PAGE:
As a result, 13 musicians have lost their positions and won’t be playing when the curtain rises on the 35-year-old show’s new performances resuming at Her Majesty’s Theatre in July.

 

These include the harp, oboe, trumpet, horns and percussion as well as several violins. 

 

A spokesperson for the promoters said: “The new production will be using the acclaimed orchestration for 14 musicians that was created for the international productions of the show. 

 

“These orchestrations are just as thrilling and rich as the original but would not have been possible with the technology available in 1986. The new Phantom orchestra will remain one of the largest in the West End. 

 

StepChange losing staff due to falling demand for services

StepChange, one of the UK’s largest national charities that offers expert debt advice and fee-free debt management is making close to 10% of its staff – 140 to 170 posts – redundant.  

 

Chief Executive Phil Andrew said: “We are not immune from the wider pressures arising from Covid, despite the significant additional support we have received from Government and other sources during the pandemic. 

 

“The Government, the Money and Pensions Service, and the debt advice sector itself were expecting a huge wave of demand to materialise once the emergency support measures fade away, and we still do.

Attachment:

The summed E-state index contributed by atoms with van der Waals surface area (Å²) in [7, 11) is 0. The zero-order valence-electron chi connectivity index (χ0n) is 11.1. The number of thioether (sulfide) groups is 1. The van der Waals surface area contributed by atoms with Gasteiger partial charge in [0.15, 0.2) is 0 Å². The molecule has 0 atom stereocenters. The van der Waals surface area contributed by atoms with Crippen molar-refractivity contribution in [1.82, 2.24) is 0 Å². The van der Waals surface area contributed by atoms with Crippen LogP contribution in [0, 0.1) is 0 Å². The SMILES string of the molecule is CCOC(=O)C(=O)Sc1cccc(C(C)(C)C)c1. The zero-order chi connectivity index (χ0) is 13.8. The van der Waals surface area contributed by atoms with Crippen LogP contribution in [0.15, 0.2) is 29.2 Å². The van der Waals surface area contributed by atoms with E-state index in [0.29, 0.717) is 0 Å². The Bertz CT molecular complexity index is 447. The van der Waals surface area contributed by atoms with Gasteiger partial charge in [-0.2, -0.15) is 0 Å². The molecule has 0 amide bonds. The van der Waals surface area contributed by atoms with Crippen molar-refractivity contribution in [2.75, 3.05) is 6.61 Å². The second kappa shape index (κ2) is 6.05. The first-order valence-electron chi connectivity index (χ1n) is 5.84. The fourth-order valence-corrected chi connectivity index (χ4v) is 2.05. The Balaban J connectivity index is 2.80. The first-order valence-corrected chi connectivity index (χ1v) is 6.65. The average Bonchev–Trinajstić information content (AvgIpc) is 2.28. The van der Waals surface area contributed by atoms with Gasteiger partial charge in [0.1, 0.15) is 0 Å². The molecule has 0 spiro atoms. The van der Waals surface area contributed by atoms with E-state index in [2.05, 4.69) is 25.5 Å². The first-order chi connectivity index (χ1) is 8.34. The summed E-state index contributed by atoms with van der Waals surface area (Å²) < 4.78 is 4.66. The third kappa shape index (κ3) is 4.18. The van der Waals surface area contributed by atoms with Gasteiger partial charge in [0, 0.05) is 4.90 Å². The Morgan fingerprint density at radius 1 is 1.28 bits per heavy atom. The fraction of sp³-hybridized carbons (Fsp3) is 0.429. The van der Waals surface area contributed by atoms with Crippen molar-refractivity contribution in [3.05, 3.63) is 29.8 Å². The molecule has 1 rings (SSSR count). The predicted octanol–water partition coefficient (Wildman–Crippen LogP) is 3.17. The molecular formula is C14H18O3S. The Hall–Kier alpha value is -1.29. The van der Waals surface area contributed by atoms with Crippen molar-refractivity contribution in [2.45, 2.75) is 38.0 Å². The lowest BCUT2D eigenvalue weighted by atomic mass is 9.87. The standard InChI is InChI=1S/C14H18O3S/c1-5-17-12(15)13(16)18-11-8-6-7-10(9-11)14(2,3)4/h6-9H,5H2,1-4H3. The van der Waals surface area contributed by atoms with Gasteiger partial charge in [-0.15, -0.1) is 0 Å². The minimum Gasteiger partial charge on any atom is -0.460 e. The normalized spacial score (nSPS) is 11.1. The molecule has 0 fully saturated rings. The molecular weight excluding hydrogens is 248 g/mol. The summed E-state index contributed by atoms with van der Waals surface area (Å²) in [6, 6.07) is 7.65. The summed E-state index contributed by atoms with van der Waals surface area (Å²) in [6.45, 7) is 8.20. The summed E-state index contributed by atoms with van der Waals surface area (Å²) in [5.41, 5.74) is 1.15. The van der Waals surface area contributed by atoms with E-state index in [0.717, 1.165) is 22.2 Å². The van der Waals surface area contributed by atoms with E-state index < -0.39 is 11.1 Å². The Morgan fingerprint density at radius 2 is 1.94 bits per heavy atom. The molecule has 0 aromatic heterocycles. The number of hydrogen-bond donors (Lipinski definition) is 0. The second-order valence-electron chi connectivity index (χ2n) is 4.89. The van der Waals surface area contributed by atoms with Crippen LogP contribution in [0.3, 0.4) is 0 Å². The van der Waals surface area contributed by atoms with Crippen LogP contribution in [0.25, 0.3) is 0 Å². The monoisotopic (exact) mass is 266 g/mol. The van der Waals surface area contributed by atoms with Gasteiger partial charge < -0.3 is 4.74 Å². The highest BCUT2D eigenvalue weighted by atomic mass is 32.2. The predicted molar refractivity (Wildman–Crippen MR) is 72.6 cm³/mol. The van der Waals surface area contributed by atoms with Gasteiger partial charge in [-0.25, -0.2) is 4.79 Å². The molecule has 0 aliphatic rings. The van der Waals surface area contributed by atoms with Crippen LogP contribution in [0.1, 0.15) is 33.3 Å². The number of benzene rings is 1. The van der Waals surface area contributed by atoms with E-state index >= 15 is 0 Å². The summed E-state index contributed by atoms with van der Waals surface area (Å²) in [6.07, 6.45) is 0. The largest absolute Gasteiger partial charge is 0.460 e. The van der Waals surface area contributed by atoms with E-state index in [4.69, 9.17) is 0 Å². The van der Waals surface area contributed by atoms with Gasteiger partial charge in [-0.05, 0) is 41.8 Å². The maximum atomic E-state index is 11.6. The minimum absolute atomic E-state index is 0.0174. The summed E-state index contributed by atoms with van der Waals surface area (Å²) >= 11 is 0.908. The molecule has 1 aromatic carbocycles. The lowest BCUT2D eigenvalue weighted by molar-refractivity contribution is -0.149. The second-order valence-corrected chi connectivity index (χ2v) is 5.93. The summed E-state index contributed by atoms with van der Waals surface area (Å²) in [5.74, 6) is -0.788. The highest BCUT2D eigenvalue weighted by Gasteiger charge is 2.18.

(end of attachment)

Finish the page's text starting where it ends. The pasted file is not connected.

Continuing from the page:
“Based on 2021 experience to date, however, our original expectation of advising 400,000 clients this year is not going to materialise. The fact that we expected demand to increase in the future doesn’t change the current reality. 

 

“As a prudent charity, we will not compromise our financial stability by relying on future funding to support our current operating costs.  

 

The charity’s income is based upon how many clients it helps, with those volumes affecting the level of funds received from central government and devolved regional authority funds. They also receive an amount from creditors in recognition of its work to support people in repaying their debts.